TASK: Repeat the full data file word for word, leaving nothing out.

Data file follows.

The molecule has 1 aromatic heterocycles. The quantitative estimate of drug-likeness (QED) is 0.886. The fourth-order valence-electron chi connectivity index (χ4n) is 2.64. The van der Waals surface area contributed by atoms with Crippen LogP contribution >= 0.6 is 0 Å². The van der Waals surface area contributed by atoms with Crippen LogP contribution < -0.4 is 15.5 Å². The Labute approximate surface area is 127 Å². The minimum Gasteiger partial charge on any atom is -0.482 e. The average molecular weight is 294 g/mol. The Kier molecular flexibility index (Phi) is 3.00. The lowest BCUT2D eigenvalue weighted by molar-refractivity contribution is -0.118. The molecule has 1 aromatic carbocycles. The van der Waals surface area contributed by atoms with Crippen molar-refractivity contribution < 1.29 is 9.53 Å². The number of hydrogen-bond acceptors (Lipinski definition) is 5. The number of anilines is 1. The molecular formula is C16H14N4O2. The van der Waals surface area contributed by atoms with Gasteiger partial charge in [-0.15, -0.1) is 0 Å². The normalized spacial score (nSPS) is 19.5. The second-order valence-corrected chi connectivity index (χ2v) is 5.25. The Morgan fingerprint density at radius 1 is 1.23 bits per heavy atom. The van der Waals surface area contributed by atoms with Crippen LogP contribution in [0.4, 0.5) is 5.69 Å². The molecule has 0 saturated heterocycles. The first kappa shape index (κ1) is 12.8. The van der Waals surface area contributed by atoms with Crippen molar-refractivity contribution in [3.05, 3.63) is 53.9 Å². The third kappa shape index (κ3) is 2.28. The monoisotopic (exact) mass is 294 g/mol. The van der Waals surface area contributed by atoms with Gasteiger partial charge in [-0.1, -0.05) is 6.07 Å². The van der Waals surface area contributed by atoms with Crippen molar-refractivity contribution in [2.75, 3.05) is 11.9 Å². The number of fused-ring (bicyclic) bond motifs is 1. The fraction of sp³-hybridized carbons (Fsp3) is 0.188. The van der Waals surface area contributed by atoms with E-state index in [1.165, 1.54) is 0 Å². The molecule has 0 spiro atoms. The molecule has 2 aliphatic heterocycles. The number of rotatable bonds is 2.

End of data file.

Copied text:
The molecule has 1 aromatic heterocycles. The quantitative estimate of drug-likeness (QED) is 0.886. The fourth-order valence-electron chi connectivity index (χ4n) is 2.64. The van der Waals surface area contributed by atoms with Crippen LogP contribution >= 0.6 is 0 Å². The van der Waals surface area contributed by atoms with Crippen LogP contribution < -0.4 is 15.5 Å². The Labute approximate surface area is 127 Å². The minimum Gasteiger partial charge on any atom is -0.482 e. The average molecular weight is 294 g/mol. The Kier molecular flexibility index (Phi) is 3.00. The lowest BCUT2D eigenvalue weighted by molar-refractivity contribution is -0.118. The molecule has 1 aromatic carbocycles. The van der Waals surface area contributed by atoms with Crippen molar-refractivity contribution < 1.29 is 9.53 Å². The number of hydrogen-bond acceptors (Lipinski definition) is 5. The number of anilines is 1. The molecular formula is C16H14N4O2. The van der Waals surface area contributed by atoms with Gasteiger partial charge in [-0.15, -0.1) is 0 Å². The normalized spacial score (nSPS) is 19.5. The second-order valence-corrected chi connectivity index (χ2v) is 5.25. The Morgan fingerprint density at radius 1 is 1.23 bits per heavy atom. The van der Waals surface area contributed by atoms with Crippen LogP contribution in [0.4, 0.5) is 5.69 Å². The molecule has 0 saturated heterocycles. The first kappa shape index (κ1) is 12.8. The van der Waals surface area contributed by atoms with Crippen molar-refractivity contribution in [3.05, 3.63) is 53.9 Å². The third kappa shape index (κ3) is 2.28. The monoisotopic (exact) mass is 294 g/mol. The van der Waals surface area contributed by atoms with Gasteiger partial charge in [-0.1, -0.05) is 6.07 Å². The van der Waals surface area contributed by atoms with Crippen molar-refractivity contribution in [2.75, 3.05) is 11.9 Å². The number of fused-ring (bicyclic) bond motifs is 1. The fraction of sp³-hybridized carbons (Fsp3) is 0.188. The van der Waals surface area contributed by atoms with E-state index in [1.165, 1.54) is 0 Å². The molecule has 0 spiro atoms. The molecule has 2 aliphatic heterocycles. The number of rotatable bonds is 2.